Remakes are fickle things. Usually, they’re lazy attempts to jazz up old material. Sometimes they’re vanity projects out for something new (and mostly failing at that). Some remakes, especially lately, are based off Hollywood’s sacred cows in an attempt to squeeze more material out of something that most people would agree is perfect as is. On the surface, FX’s revamp of “Fargo”, the Coen brothers tense thriller classic, seems to fall into that category. The 1998 film ranks among the Coen’s best, with an engaging plot and dazzling acting from William H. Macy and Francis McDormand. (In fact, the latter earned an Academy Award for her role.) If it ain’t broke, why try to fix it. Noah Hawley and the rest of his crew deserve heaps of praise on how they’ve handled it. “Fargo” is the perfect example of how a TV adaptation should be.
Rather than try to repeat the Coen success, Hawley side-steps it a bit by only using the source material as a notebook rather than scripture. “Fargo” in anchored by great performances by three main characters. As timid insurance salesman Lester Nygaard, Martin Freeman plays his imp-ish qualities to perfection. Not to mention that the Englishman knows his way around a Minnesota accent. Newcomer Allison Tolman plays the McDormand role as the plucky cop Molly Solverson. And then there’s Billy Bob Thorton’s sadistic killer Lorne Malvo. We know from his past roles how mischievous Thorton can be when he dives into a character, and his Cheshire Cat-esque pure evil performance as Malvo is pitch-perfect. Emmy’s: take note on all three. (The cast is also rounded out by great turns by bit players, like the over-sexed widow played by Kate Walsh, and a supermarket magnate with a mysterious past played by Oliver Platt.)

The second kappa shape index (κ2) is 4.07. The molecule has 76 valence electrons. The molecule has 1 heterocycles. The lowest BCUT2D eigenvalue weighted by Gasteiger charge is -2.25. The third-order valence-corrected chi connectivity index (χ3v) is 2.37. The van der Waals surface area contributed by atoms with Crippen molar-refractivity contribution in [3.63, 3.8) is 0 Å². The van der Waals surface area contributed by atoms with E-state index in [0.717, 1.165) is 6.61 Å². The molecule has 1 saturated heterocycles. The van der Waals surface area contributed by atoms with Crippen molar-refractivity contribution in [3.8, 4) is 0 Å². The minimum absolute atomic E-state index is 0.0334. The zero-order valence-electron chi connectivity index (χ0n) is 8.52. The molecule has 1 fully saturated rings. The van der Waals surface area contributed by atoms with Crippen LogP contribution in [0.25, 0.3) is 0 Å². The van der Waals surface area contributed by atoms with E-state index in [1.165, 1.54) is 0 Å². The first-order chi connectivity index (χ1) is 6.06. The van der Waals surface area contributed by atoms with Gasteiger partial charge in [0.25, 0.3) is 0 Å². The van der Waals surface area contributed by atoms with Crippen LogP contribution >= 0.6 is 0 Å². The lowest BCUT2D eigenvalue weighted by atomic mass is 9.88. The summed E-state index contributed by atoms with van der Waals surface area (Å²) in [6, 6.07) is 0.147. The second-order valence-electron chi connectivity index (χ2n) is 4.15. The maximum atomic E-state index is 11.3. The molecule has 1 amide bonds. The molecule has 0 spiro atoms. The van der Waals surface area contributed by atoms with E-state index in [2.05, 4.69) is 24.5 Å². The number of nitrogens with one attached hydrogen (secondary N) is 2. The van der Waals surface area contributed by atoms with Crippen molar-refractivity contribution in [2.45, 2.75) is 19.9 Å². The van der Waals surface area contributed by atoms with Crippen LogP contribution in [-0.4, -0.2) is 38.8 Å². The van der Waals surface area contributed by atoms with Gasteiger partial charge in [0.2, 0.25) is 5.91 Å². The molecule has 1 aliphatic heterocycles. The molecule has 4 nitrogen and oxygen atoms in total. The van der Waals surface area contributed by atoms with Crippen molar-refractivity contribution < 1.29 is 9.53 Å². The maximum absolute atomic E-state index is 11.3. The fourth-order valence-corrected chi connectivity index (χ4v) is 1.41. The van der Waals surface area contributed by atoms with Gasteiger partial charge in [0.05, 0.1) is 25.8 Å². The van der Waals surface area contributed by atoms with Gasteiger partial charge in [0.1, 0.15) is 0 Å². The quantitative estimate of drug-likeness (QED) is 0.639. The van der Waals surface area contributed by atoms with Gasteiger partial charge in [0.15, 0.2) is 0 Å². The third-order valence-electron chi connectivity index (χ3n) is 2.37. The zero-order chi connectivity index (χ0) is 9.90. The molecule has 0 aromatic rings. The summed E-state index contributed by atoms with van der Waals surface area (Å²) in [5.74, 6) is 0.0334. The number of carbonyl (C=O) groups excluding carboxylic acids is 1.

As far as plot, “Fargo” hits the same notes as the original film. Confidence-less Nygaard is sick of being bullied by everyone around him. That is until a chance encounter with the devilish Malvo, who simply offers to “take care of” a former child bully that sent Lester to the ER. Malvo dispatches of the bully, but by doing so puts into a place an awe-inspiring series of events that take course over the length of the series. Malvo wreaks havoc solely to see how it plays out. And to see if he can get normal-seeming people to sink to his level.
The ten-episode run of “Fargo” hits the heads of a lot of Great TV nails. The writing is superb, the plotting is nearly perfect, and the acting is (of course) top notch. The direction however is in a league of its own; at times it had the pure feel of a Kubrick film. And that to me is the sign of people knowing what they’re doing. “Fargo”, will of course, draw a ton of comparisons to the original film. Uniquely enough, it doesn’t come at the expense of either the TV show or the film. Both draw off of the same beats but are different enough in plot and direction to be entirely separate pieces of work. FX and the main actors from this season are only committed for this ten-episode run, but the critical praise and slight success prove one new thing: maybe some sacred cows aren’t so sacred.